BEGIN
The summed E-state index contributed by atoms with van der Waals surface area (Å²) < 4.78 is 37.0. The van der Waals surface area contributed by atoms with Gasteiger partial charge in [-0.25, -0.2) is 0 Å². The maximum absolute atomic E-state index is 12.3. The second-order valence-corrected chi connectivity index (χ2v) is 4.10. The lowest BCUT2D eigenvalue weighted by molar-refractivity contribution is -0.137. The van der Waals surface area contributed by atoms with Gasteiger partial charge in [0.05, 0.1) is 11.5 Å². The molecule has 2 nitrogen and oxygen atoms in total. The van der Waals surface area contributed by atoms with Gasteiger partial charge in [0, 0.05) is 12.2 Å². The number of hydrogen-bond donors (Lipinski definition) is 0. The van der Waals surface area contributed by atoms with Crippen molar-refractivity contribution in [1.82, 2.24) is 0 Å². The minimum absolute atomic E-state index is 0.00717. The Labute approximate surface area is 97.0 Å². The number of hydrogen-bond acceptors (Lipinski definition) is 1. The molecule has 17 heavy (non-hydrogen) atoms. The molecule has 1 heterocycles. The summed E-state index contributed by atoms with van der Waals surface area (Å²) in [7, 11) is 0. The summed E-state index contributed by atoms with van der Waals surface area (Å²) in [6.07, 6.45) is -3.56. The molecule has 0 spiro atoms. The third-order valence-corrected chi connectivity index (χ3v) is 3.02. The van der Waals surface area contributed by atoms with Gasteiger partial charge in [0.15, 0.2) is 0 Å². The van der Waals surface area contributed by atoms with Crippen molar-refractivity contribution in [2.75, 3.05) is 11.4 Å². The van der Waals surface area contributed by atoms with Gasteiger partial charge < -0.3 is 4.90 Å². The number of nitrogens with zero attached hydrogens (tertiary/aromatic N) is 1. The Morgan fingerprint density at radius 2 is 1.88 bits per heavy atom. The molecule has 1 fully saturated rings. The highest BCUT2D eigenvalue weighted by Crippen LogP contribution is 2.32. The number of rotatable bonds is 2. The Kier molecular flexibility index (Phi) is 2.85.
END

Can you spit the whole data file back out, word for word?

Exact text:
The summed E-state index contributed by atoms with van der Waals surface area (Å²) < 4.78 is 37.0. The van der Waals surface area contributed by atoms with Gasteiger partial charge in [-0.25, -0.2) is 0 Å². The maximum absolute atomic E-state index is 12.3. The second-order valence-corrected chi connectivity index (χ2v) is 4.10. The lowest BCUT2D eigenvalue weighted by molar-refractivity contribution is -0.137. The van der Waals surface area contributed by atoms with Gasteiger partial charge in [0.05, 0.1) is 11.5 Å². The molecule has 2 nitrogen and oxygen atoms in total. The van der Waals surface area contributed by atoms with Gasteiger partial charge in [0, 0.05) is 12.2 Å². The number of hydrogen-bond donors (Lipinski definition) is 0. The van der Waals surface area contributed by atoms with Crippen molar-refractivity contribution in [1.82, 2.24) is 0 Å². The minimum absolute atomic E-state index is 0.00717. The Labute approximate surface area is 97.0 Å². The number of hydrogen-bond acceptors (Lipinski definition) is 1. The molecule has 17 heavy (non-hydrogen) atoms. The molecule has 1 heterocycles. The summed E-state index contributed by atoms with van der Waals surface area (Å²) in [7, 11) is 0. The summed E-state index contributed by atoms with van der Waals surface area (Å²) in [6.07, 6.45) is -3.56. The molecule has 0 spiro atoms. The third-order valence-corrected chi connectivity index (χ3v) is 3.02. The van der Waals surface area contributed by atoms with Gasteiger partial charge in [0.15, 0.2) is 0 Å². The van der Waals surface area contributed by atoms with Crippen molar-refractivity contribution in [2.75, 3.05) is 11.4 Å². The van der Waals surface area contributed by atoms with Gasteiger partial charge < -0.3 is 4.90 Å². The number of nitrogens with zero attached hydrogens (tertiary/aromatic N) is 1. The Morgan fingerprint density at radius 2 is 1.88 bits per heavy atom. The molecule has 1 fully saturated rings. The highest BCUT2D eigenvalue weighted by Crippen LogP contribution is 2.32. The number of rotatable bonds is 2. The Kier molecular flexibility index (Phi) is 2.85.